Arsenic trifluoride is a chemical compound of arsenic and fluorine with the formula AsF3. It is a colorless liquid that easily reacts with water. It is used to fluorinate non-metal chlorides to fluorides, as a fluorinating reagent, catalyst, dopant, and ion implantation source.
Arsenic trifluoride is a fluoride of arsenic. Arsenic is a chemical element with the symbol ‘As’ and the atomic number 33. It is a deadly metalloid with numerous allotropic forms, including yellow (molecular non-metallic) and multiple black and grey forms (metalloids). Arsenic is found in three metalloidal forms with various crystal shapes in nature (the minerals arsenopyrite and the considerably rarer arsenolamprite and pararsenolamprite), although it is more usually found as a combination with other elements.
It is a colorless oily liquid; fumes in air; etches glass; density 2.666 g/ml at 0°C; boils at 60.4°C; vapor pressure 100 torr at 13.2°C; solidifies at -8.5°C; decomposes in water; soluble in alcohol, ether, benzene and ammonia solution.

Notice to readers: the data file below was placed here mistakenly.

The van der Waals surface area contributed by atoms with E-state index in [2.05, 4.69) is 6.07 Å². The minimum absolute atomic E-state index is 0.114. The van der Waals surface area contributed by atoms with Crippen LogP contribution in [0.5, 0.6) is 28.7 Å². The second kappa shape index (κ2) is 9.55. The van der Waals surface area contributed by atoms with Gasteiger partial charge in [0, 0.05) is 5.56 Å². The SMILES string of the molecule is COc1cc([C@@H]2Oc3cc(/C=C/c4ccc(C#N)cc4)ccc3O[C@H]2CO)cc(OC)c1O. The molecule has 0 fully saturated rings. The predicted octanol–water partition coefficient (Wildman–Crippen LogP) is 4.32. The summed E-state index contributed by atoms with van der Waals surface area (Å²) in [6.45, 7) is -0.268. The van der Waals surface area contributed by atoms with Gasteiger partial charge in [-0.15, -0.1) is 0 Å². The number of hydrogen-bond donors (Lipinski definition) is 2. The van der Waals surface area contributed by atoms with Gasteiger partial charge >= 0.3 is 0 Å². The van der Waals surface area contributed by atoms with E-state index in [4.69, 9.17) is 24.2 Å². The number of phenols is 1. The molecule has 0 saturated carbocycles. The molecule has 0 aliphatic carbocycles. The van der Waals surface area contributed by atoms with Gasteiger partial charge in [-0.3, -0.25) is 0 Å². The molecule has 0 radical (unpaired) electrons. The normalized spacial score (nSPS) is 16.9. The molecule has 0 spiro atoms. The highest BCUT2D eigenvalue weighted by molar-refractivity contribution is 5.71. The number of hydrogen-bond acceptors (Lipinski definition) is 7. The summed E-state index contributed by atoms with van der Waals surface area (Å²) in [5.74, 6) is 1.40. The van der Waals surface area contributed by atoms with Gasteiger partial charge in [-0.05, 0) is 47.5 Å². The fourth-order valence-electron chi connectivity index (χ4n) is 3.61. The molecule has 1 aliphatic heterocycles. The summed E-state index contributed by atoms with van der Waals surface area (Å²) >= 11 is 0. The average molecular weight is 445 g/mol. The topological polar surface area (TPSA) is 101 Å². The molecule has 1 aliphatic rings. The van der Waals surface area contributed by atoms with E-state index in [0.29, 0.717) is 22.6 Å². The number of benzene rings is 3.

- Chemical formula: AsF3
- Molar mass: 131.9168 g/mol
- Appearance: colorless oily liquid
- Density: 2.666 g/cm3 (0 °C)
- Melting point: −8.5 °C (16.7 °F; 264.6 K)
- Boiling point: 60.4 °C (140.7 °F; 333.5 K)
- Solubility in water: decomposes
- Solubility: soluble in alcohol, ether, benzene and ammonia solution
It is made by combining hydrogen fluoride and arsenic trioxide. In the gas phase, it possesses a pyramidal molecular structure, which is also present in the solid phase. Arsenic trioxide is combined with fluorosulfonic acid to produce the chemical. It can also be made by reacting arsenic trioxide with a solution of sulfuric acid and calcium fluoride.
It can be prepared by reacting hydrogen fluoride, HF, with arsenic trioxide:
6HF + As2O3 → 2AsF3 + 3H2O
It has a pyramidal molecular structure in the gas phase which is also present in the solid. In the gas phase the As-F bond length is 170.6 pm and the F-As-F bond angle 96.2°.
Arsenic trifluoride is used as a fluorinating agent for the conversion of non-metal chlorides to fluorides, in this respect it is less reactive than SbF3.
Salts containing AsF4− anion, such as CsAsF4, can be produced. The potassium salt KAs2F7, formed from KF and AsF3, contains AsF4− and AsF3 molecules, as well as evidence of interaction between the AsF3 molecule and the anion.
SbF5 reacts with AsF3. The resulting ionic compound might be characterized as AsF2+ SbF6−. The authors conclude, however, that the produced product cannot be understood either as an ionic compound or solely as the neutral adduct AsF3SbF5. The crystal structure exhibits properties of both an ionic pair and a neutral adduct, occupying a middle ground between the two concepts.